Everyone on UNCW felt it. Dropped passes, bad hucks, getting hand blocked, making bad decisions, clogging the offense -- it was only their sheer athleticism and determination that prevented this game from being a complete blow-out.

True to form, the second pass of the game has a deep Carleton huck, or punt perhaps, that gave UNCW the disc going upwind. Carleton effectively trapped UNCW on the sideline midway up the field and two successive Miani backhands up the line just inched out-of-bounds. The throws were there, a beautifully soft touch from Nikki, but they ever curved around and in. Syzygy turned it back downfield and scored, 1-0.

UNCW responded however, working it through the Carleton zone keyed by Miani breaking it up the line to Carrie Link. More patient handling, and a brilliant breakmark results in a score.

UNCW has great throws and cuts, maybe the best in the game. When they are patient, they are precise, and the team knows how to read discs perfectly. Carleton responded downwind behind tall woman Bekah Sexton, a real nice placement pass down the line for a score, 2-1.

Wilmington again responded, this time Leah Rehill faked, then placed an inside-out backhand breakmark down the line to a cutting Miani in the goal. And then it started to go south for the team. They always fought and the game didn't get out of hand until the second half, but on the next possession Leah got a D in Wilmington zone defense. But Carla Hunt couldn't' make a connection. Again UNCW's zone worked but again an unforced error from a drop.

Finally it led to an emotional huck to Anna Nelson who put in the score to Anna Coldham for Syzygy. UNCW has another drop, and Liz Penny lofts up a huge hammer for a score.

Here I must digress into a Penny Opera. Last year, Liz Penny was one of the most exciting players on the field. This year she was the most exciting women of the tournament. She is tall and grungy, gnarly almost, with her shirt sleeves rolled up and her shirttails rolled up to expose a washboard stomach. She is always wearing a necklace or two, this time a big fat chain of Mardi Gras beads. Her hair looks unwashed, her legs are unshaven, and her tenacity is transparent. She seems to play a game all to herself. "Always insane," says Coach Lou. In the first half she threw three monstrous, sky-clinging hammers for perfect completions, this last one for a score. I hadn't seen a women's hammer all weekend -- they seem to have gone out fashion.

Dominating the air with those seemed to diminish UNCW, or at least it left the sidelines in certain awe. And Penny played on fiercely, oblivious of her opponents. And oblivious of her feet apparently as well, which is now a cruel sort of irony for UNCW. Several observers and lines-people agreed that she was stepping and walking all over the place on her throws, especially the big hammers. But UNCW, once the dirge of specious travel-calling, never called her on it. In fact, except for a rash of foul calls and travel calls by both teams midway through the game, UNCW was reluctant to call anything at all and perhaps it hurt them. Perhaps not, because this game was not won or lost on travel calls, that's for sure.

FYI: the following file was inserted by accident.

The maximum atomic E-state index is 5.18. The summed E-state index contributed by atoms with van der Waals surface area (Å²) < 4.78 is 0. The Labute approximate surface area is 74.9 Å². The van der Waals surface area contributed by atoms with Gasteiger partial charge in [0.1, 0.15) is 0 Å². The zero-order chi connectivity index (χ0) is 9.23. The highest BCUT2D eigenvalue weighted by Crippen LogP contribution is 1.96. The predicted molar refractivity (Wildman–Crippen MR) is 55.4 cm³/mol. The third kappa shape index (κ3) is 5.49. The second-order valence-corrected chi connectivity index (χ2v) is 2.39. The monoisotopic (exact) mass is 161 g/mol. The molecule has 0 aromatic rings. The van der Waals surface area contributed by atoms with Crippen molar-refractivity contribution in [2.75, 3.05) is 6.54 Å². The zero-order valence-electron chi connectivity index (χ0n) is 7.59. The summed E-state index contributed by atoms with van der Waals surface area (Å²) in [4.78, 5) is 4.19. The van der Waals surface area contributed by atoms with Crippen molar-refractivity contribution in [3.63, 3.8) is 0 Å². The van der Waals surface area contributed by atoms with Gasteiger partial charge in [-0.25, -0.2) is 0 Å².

4-2 Syzygy. UNCW got back and a little luck, as Cara Mogridge caught a macked huck in the endzone for a score. Wilmington needed breaks to go their way. Then they got a turnover and a confidence builder as Miani made a great grab in the endzone to even the match at 4s.

But boom right back came Penny, a deep hammer over the entire field, landing in Mimi Frusha's hands and she broke the mark to the short corner for a score to Anne Sawyer. "Those are the first three hammers Liz has thrown all weekend," exclaimed Lou from the sidelines. Good time for the Wild Child to bust it out, eh?

Ok, and then another unforced UNCW turnover and Anna Nelson sends it Penny for the score to make it 6-4 and the sidelines were whooping and Syzygy was madly hugging each other after every point. All the emotions were with Syzygy and they were using them to great advantage. They were confident and comfortable. In fact, before the game I asked a group of Syzygy players what they had done to prepare for the final game. Laughing, smiling, "We listened to Eye of the Tiger. We danced a lot and wore sexy clothes."

Timeout UNCW. Coach Zeldin, angry at first, tried to get his team focused. "No one is stepping out with the wing and the cup! Our zone is not working -- there's no communication. Where are you at sidelines? We need your support. Now look, we got to go on our run right here. Leah -- you stay home in the O." Then he brought it down coolly, "OK, let's calm down. I know this is a big deal -- but there ain't no one out here but 7 on 7."

Penny pulls, and now UNCW has to go upwind. A miscommunication on a throw to Timbers and another turnover. UNCW traps Syzygy on the sideline and gets a turnover. Wilmington needs a score here and Carleton's defense is really tough. Still, they are able to move it, working up until Miani uncorks another perfect throw -- her specialty -- to Timbers. But Timbers, in her first year playing, cannot handle the pressure of Carleton's defense and makes a bad throwaway, a hooking forehand into the endzone that had no chance. Back the other way and Julia Gardner finds -- who else? -- Liz Penny for a huge, skying endzone grab over two UNCW defenders.